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The anatomy of a conversation

To discuss the functions and sources of information a chat bot would need to participate in an intelligent and “stateful” conversation.

The main functions:

1) If the input was a statement, determine if it is suitable for evaluation in a logic true/false sense, if so, evaluate it and produce response.  Example, “All birds can fly” is false.

2) If the statement is one which the system would have no way to evaluate from a true/false perspective, (example “I have a headache”), then provide some useful, relevant information (example, “Have you tried taking a pain killer?”).

3) If input is a question, try to determine the answer from knowledge base.

4) If input is neither a question nor statement, try to determine if it is a response to a question that the system asked, example, if user entered “Bob” and we just had asked what is your name, then update the “state” to user’s name is Bob.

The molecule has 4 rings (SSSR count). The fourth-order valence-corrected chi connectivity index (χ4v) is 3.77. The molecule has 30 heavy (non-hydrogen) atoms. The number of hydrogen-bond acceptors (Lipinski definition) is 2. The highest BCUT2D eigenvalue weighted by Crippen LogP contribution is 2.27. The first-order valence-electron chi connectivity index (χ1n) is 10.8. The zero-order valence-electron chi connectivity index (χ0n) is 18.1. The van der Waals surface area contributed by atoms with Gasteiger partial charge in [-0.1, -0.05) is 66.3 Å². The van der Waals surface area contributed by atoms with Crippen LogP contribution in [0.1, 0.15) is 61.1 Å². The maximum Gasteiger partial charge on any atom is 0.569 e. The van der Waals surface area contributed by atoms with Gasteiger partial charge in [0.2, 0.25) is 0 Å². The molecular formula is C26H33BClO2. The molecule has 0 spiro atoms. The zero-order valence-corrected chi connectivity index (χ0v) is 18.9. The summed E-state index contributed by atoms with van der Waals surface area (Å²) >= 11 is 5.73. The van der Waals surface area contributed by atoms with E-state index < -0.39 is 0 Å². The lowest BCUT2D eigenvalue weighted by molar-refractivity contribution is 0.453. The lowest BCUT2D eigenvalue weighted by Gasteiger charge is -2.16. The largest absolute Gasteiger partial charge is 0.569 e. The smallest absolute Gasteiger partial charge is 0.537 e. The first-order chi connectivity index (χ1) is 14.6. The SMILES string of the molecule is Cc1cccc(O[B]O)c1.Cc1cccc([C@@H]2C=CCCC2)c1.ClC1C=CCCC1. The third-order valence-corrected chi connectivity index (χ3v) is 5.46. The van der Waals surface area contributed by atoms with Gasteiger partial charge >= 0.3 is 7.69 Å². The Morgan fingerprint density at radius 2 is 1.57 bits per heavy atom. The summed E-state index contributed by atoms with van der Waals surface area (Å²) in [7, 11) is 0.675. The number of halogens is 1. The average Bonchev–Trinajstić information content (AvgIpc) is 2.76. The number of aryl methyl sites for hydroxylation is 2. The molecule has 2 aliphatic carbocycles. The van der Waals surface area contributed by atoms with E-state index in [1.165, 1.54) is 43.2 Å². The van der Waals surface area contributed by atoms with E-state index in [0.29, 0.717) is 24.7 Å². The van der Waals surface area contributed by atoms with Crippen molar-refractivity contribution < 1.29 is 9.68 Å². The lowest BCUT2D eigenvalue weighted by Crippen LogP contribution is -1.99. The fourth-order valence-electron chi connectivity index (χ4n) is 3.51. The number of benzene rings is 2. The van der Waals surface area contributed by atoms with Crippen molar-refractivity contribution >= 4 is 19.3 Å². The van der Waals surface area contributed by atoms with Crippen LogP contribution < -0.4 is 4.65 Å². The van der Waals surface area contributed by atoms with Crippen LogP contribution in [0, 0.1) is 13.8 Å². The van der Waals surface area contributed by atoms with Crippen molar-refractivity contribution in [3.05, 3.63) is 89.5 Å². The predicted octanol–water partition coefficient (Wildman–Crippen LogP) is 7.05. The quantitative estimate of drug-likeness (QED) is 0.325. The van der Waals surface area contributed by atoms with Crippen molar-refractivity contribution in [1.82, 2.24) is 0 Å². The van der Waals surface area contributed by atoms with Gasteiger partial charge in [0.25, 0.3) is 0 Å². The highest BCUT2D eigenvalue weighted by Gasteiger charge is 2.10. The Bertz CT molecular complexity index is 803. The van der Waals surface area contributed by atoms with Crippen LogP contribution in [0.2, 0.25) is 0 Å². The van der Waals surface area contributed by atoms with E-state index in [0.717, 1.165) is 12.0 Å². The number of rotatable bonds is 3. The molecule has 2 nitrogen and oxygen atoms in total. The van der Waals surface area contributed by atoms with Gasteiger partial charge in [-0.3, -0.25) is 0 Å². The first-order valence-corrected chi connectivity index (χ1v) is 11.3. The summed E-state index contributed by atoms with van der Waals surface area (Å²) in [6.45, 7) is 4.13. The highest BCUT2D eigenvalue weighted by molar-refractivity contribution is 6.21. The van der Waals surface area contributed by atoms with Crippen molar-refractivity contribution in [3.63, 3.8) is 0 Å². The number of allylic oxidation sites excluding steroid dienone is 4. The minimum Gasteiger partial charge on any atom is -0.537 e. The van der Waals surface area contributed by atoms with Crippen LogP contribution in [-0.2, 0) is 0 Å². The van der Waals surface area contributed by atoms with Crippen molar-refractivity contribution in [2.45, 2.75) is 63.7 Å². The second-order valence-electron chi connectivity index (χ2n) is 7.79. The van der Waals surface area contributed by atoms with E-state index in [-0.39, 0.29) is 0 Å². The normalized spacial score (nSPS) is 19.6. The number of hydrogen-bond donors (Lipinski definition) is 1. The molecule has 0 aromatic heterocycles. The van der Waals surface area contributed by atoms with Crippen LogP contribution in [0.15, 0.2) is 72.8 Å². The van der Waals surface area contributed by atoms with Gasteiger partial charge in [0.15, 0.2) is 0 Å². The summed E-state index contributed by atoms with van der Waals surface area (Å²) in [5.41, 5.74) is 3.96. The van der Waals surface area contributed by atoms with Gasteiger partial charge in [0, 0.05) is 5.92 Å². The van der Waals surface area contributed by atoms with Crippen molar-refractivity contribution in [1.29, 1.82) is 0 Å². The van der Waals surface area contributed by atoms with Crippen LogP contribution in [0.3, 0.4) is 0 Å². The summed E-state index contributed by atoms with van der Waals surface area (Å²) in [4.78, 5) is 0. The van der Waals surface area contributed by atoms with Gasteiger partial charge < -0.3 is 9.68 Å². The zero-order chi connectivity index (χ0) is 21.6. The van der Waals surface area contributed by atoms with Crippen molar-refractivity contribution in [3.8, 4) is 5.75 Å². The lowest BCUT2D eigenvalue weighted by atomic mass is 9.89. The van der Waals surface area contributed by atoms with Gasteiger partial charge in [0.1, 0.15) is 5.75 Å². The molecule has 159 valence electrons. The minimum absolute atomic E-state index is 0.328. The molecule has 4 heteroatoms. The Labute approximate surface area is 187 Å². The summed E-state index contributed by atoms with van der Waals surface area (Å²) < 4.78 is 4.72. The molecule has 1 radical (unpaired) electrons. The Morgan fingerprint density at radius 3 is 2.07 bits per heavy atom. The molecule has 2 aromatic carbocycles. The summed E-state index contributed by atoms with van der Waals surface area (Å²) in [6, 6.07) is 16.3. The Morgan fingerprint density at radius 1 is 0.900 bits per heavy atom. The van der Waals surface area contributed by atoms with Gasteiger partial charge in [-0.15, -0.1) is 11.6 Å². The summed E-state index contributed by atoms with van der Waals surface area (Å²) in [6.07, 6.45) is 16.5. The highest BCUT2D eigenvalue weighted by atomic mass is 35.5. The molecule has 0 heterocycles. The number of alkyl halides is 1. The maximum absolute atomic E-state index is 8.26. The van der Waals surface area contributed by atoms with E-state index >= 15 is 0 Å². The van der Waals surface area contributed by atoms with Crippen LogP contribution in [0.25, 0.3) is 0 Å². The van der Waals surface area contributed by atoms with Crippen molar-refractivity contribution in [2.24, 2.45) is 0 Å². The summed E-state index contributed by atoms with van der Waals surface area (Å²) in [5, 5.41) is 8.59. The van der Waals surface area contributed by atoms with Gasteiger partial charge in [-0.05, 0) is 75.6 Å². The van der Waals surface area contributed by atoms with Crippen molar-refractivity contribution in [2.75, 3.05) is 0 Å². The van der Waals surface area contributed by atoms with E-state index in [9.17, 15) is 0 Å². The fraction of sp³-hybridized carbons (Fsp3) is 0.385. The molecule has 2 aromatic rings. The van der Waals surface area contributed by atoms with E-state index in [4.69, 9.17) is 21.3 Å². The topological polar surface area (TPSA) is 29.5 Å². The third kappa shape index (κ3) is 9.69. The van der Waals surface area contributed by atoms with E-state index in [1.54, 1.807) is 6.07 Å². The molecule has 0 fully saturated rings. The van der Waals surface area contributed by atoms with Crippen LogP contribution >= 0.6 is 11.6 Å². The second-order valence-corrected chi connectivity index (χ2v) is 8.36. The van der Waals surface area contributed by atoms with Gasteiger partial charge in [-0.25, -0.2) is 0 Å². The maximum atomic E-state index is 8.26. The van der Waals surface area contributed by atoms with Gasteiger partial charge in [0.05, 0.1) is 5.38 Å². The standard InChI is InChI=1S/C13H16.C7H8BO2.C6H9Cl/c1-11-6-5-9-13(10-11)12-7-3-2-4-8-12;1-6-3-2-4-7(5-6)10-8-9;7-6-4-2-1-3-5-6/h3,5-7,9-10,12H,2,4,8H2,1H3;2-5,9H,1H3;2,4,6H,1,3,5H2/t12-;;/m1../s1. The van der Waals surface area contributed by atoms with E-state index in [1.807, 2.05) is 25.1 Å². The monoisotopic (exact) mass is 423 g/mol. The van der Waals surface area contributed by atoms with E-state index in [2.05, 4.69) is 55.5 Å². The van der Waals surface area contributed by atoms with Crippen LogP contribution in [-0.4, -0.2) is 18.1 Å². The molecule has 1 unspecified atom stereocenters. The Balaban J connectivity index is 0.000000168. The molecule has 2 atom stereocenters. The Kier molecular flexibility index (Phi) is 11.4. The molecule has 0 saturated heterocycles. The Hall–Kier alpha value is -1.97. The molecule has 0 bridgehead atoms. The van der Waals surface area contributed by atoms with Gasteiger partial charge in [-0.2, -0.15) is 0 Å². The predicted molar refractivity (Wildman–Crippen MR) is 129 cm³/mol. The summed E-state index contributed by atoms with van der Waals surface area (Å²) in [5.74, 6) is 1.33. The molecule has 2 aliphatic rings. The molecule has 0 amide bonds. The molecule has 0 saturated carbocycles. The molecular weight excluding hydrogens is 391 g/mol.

The sources of information a chat bot needs:

1) The latest your input

2) a knowledge base

3) a ‘state’ of the conversation, this could be broken down into:

      state.context -  would store what the topic of the conversation currently is.  Perhaps when program first loaded into memory this would be set to “initial”

      state.objective - maybe we are currently engaged in a debate with the user and we are trying to prove that we are correct about a particular point.

      state.user.mood = a value to indicate whether the user is happy, angry, sad, etc

      state.history - history of lines of text entered by user and output from chatbot.